- April 22, 2009
Ambassadors in Desert Tan: Another Fine Day’s Work
Every weekend back in the rear I hold my breath anticipating a phone call about any number things which can go wrong while Marines are on liberty. These can range from simple drunkenness, to DUI, hospitalization, or arrest. Most incidents involve alcohol in one form or another, but with Jarheads there is no level of stupidity beyond their scope of performance.
The amazing thing is this: the same Marines who are involved in street brawls in Waikiki, or revived from an alcohol induced coma, or require car keys to be physically wrenched from their kung fu grip to prevent them from driving; all somehow manage to make the right decisions in the combat zone.
Yes, they may not be trustworthy with your daughter on prom night, or keep me awake all weekend, but if you load them up with machine guns, grenade launchers, and all manner of other instruments of violence, and give them a mission to execute, you will sleep peaceably at night. I know I sleep better on deployment than I do in the States.
Last deployment Kilo Company conducted a number of operations in support of what we then called the Iraqi Civilian Watch. This was an effort to get locals to start policing their own neighborhoods and get rid of any bad guys lurking about, engaging in murder/intimidation campaigns and other insurgent pastimes.
At the time the eastern edge of our AO(area of operation) was the corps boundary between U.S. Marine and U.S. Army units. You didn’t cross over into someone else’s AO without letting them know or asking permission. Insurgents pretty much went where they wanted to until stopped by well manufactured American ordinance.
One particular day a squad from my company was providing over watch and security to a Vehicle Check Point near the corps boundary. Iraqi nationals manned the check point itself and the Marines were there to back them up. The oldest Marine was the squad leader, a Corporal about 22 years old.
A couple of vehicles approached waving white flags and stopped about 50 meters away. The excited passengers dismounted and proceeded to walk toward the checkpoint.
A young boy about age 6 or so was being carried by an Iraqi man they presumed to be his father. Noticing the boy was bleeding, the Marines quickly called their Corpsman up and provided security while he worked.
Doc assessed that the boy was suffering from blast wounds to the head and legs and a gunshot wound to chest. With the help of a Combat Life Saver trained Marine, he treated the boy with an occlusive dressing on both the entry and exit wounds to the chest. Although there were no signs or symptoms yet, they wanted to prevent a sucking chest wound. They applied two battle dressings to the 3” diameter blast wounds to his leg. The boy’s head wounds were bleeding minimally and Doc wrapped them in Kerlix.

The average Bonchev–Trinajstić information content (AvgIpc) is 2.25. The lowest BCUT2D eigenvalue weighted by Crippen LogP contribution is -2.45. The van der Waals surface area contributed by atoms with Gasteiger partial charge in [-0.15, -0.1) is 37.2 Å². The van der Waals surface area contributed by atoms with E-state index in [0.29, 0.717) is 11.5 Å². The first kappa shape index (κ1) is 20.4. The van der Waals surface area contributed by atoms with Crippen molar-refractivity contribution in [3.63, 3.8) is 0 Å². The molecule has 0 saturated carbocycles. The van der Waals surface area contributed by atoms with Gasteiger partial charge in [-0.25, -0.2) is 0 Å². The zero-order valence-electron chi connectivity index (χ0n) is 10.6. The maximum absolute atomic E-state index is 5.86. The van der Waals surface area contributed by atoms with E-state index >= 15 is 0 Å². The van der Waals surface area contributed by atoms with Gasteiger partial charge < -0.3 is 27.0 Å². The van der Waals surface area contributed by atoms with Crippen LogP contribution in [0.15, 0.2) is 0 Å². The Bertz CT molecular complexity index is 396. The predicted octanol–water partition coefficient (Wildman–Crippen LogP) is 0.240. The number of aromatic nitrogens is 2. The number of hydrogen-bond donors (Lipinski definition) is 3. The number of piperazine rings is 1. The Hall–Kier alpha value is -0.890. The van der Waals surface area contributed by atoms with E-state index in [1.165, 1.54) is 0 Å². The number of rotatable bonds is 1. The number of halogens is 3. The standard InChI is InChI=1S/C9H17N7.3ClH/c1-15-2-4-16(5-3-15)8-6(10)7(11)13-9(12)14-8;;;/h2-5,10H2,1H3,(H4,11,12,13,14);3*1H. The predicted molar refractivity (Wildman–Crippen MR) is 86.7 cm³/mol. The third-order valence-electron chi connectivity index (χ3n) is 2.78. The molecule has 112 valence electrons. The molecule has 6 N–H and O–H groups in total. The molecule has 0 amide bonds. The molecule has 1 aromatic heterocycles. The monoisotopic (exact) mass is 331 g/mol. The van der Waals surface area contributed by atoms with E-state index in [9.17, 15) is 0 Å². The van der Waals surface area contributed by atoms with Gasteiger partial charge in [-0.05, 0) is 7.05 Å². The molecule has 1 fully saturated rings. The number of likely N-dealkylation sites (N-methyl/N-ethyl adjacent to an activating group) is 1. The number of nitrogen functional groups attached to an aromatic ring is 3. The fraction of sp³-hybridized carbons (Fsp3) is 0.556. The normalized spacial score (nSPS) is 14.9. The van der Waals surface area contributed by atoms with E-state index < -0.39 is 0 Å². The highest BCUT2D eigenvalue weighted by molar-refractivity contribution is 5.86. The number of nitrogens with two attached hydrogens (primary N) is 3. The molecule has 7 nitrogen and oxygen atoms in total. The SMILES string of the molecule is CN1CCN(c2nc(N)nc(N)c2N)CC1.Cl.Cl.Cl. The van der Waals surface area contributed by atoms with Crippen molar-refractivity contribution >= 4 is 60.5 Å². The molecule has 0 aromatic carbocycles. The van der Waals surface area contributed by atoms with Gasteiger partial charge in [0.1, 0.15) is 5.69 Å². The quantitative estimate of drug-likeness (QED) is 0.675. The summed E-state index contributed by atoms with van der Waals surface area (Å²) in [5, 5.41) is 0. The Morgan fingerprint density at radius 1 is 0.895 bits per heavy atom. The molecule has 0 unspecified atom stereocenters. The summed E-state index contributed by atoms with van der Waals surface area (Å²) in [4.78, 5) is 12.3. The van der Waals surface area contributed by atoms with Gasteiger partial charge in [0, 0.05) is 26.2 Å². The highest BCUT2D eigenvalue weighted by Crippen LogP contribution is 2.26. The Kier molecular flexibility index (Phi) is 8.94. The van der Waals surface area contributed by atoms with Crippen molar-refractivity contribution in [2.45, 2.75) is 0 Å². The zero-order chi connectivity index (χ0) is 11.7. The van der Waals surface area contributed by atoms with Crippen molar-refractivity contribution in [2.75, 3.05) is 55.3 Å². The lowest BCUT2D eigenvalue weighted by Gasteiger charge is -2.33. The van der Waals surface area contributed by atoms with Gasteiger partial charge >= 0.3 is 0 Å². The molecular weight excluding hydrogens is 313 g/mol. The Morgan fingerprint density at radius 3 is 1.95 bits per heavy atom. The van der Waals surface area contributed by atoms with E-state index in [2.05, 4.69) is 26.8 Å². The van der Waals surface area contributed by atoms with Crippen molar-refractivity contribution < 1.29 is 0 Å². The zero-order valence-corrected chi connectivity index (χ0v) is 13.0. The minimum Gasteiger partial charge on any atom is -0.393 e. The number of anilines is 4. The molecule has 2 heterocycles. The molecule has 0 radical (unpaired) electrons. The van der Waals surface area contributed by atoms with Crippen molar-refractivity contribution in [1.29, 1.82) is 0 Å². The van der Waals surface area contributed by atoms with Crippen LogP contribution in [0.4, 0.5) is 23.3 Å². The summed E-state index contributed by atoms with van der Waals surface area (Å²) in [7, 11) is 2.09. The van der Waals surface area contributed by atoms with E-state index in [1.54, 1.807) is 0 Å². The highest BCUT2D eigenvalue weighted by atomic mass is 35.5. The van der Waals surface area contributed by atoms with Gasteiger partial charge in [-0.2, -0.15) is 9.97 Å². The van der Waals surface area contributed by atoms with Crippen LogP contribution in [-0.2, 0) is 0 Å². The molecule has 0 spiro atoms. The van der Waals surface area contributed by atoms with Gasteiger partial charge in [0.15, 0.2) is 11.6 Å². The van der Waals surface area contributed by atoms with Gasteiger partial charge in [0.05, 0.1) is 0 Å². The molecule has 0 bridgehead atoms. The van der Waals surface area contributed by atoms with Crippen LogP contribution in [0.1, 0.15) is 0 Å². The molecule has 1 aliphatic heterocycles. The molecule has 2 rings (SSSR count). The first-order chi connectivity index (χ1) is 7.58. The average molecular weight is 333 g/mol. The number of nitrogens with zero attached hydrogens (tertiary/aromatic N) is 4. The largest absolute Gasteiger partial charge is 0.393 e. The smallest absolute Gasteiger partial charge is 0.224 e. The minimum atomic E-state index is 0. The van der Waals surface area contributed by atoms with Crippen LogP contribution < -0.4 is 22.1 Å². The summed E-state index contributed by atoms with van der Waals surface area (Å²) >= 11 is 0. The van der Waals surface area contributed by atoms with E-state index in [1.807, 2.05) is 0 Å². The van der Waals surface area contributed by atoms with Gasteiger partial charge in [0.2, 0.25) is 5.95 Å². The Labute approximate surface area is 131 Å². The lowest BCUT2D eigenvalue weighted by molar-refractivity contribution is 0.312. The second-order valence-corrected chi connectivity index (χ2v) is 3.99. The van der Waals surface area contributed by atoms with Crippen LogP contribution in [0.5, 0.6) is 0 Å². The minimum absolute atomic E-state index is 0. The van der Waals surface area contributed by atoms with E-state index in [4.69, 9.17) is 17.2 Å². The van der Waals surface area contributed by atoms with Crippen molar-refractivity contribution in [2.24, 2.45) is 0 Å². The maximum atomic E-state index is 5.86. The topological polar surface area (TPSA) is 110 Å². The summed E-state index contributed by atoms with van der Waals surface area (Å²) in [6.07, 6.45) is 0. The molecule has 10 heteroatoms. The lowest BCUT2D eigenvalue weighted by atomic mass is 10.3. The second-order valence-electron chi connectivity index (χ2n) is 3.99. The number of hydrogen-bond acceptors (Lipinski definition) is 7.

The first team leader had grabbed his interpreter and approached the Iraqi men accompanying the child. The Iraqis claimed that a group of boys were swimming in a canal about 2 kilometers inside the Army AO when insurgent forces began to fire on an Army helicopter. In the ensuing battle the kids were caught in the crossfire.
During all this the squad leader had called for a helicopter medevac to pick the kid up and take him to Fallujah Medical. But once Doc was done dressing the wounds the Iraqis refused a medevac and bundled the kid up in the car and took him to a hospital themselves.
Twenty minutes later another vehicle pulled up to their position with another wounded boy claiming he had been hurt in the same incident. Fortunately, the wounds were minor lacerations which were cleaned with water and betadine, then treated with three sutures. Doc explained to the father when and how to remove the sutures and they went on their way.
See? Ambassadors in green, or desert tan, if you will, those are my guys. Another fine day’s work for the world’s finest United States Marines.
Or so you’d think.
The next day we were getting reports from higher saying Army forces in the area were accusing my guys of refusing to render aid.
Upon hearing this I grabbed my eyebrows with both hands and ripped the skin completely off my frame like a jump suit. Expletives concussed across the COC like thunderbolts as I kicked the empty bag of epidermis across the floor. Young Marines manning the radios began to bleed from their ears as I hurled curses at the map hoping Army clowns could feel the furnace of my breath on them.
I recall advising my company commander that we could mount the entire company on gun trucks, roll right into the Army AO, offer to render them violence, and then burn their FOB right to the ground.
Accuse my Marines? Refuse to render aid? After monitoring what was going on out there that day over the radio these accusations made me HOSTILE.
A week later I had to go to Fallujah Dental because I had ground my teeth all the way down to the gum line. In the meantime, I had my boys all write statements of what actually happened and passed it on to higher.
We never heard another word. THAT infuriated me even more.
So I did the only thing a 1stSgt could do.
Take THAT! Clowns.
Slept like a baby that night.
America’s 1st Sgt